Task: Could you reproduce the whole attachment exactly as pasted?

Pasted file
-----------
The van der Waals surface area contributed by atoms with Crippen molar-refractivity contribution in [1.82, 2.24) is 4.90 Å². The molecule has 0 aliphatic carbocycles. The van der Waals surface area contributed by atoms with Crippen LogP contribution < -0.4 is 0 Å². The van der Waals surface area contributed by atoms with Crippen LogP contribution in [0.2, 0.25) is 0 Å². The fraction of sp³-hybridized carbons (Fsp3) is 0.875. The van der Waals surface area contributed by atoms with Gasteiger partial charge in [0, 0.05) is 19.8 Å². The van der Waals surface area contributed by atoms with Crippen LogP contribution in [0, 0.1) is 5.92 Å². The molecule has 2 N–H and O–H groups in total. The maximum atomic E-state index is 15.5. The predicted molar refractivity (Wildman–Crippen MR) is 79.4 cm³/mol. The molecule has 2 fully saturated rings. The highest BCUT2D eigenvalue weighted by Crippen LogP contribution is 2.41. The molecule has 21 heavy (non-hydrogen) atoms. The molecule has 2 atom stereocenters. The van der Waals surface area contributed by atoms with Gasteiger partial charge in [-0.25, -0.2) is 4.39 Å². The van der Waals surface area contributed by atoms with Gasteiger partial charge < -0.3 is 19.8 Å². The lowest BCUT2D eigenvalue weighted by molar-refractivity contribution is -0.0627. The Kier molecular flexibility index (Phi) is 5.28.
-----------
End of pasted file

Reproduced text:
The van der Waals surface area contributed by atoms with Crippen molar-refractivity contribution in [1.82, 2.24) is 4.90 Å². The molecule has 0 aliphatic carbocycles. The van der Waals surface area contributed by atoms with Crippen LogP contribution < -0.4 is 0 Å². The van der Waals surface area contributed by atoms with Crippen LogP contribution in [0.2, 0.25) is 0 Å². The fraction of sp³-hybridized carbons (Fsp3) is 0.875. The van der Waals surface area contributed by atoms with Gasteiger partial charge in [0, 0.05) is 19.8 Å². The van der Waals surface area contributed by atoms with Crippen LogP contribution in [0, 0.1) is 5.92 Å². The molecule has 2 N–H and O–H groups in total. The maximum atomic E-state index is 15.5. The predicted molar refractivity (Wildman–Crippen MR) is 79.4 cm³/mol. The molecule has 2 fully saturated rings. The highest BCUT2D eigenvalue weighted by Crippen LogP contribution is 2.41. The molecule has 21 heavy (non-hydrogen) atoms. The molecule has 2 atom stereocenters. The van der Waals surface area contributed by atoms with Gasteiger partial charge in [-0.25, -0.2) is 4.39 Å². The van der Waals surface area contributed by atoms with Gasteiger partial charge < -0.3 is 19.8 Å². The lowest BCUT2D eigenvalue weighted by molar-refractivity contribution is -0.0627. The Kier molecular flexibility index (Phi) is 5.28.